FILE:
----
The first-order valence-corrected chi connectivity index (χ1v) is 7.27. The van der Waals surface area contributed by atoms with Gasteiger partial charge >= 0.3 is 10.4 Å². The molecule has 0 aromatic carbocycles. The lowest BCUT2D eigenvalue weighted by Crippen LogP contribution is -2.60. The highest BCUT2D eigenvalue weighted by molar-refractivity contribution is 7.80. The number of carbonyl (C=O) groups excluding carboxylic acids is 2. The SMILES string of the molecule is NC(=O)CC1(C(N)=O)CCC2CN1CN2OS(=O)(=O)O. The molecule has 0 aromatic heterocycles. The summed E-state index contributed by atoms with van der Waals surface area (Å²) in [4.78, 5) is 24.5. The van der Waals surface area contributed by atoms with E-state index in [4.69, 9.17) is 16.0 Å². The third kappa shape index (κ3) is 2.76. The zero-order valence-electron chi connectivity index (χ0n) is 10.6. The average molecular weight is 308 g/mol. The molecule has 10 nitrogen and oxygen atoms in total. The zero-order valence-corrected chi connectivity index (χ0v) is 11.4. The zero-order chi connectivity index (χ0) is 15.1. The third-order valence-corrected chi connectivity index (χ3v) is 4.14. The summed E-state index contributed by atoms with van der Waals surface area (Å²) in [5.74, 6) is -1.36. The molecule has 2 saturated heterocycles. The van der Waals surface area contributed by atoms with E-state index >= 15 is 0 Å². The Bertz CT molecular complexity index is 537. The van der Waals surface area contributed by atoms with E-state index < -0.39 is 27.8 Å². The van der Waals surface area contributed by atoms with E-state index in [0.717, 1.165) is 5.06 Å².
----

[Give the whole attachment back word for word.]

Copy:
The first-order valence-corrected chi connectivity index (χ1v) is 7.27. The van der Waals surface area contributed by atoms with Gasteiger partial charge >= 0.3 is 10.4 Å². The molecule has 0 aromatic carbocycles. The lowest BCUT2D eigenvalue weighted by Crippen LogP contribution is -2.60. The highest BCUT2D eigenvalue weighted by molar-refractivity contribution is 7.80. The number of carbonyl (C=O) groups excluding carboxylic acids is 2. The SMILES string of the molecule is NC(=O)CC1(C(N)=O)CCC2CN1CN2OS(=O)(=O)O. The molecule has 0 aromatic heterocycles. The summed E-state index contributed by atoms with van der Waals surface area (Å²) in [4.78, 5) is 24.5. The van der Waals surface area contributed by atoms with E-state index in [4.69, 9.17) is 16.0 Å². The third kappa shape index (κ3) is 2.76. The zero-order valence-electron chi connectivity index (χ0n) is 10.6. The average molecular weight is 308 g/mol. The molecule has 10 nitrogen and oxygen atoms in total. The zero-order valence-corrected chi connectivity index (χ0v) is 11.4. The zero-order chi connectivity index (χ0) is 15.1. The third-order valence-corrected chi connectivity index (χ3v) is 4.14. The summed E-state index contributed by atoms with van der Waals surface area (Å²) in [5.74, 6) is -1.36. The molecule has 2 saturated heterocycles. The van der Waals surface area contributed by atoms with E-state index >= 15 is 0 Å². The Bertz CT molecular complexity index is 537. The van der Waals surface area contributed by atoms with E-state index < -0.39 is 27.8 Å². The van der Waals surface area contributed by atoms with E-state index in [0.717, 1.165) is 5.06 Å².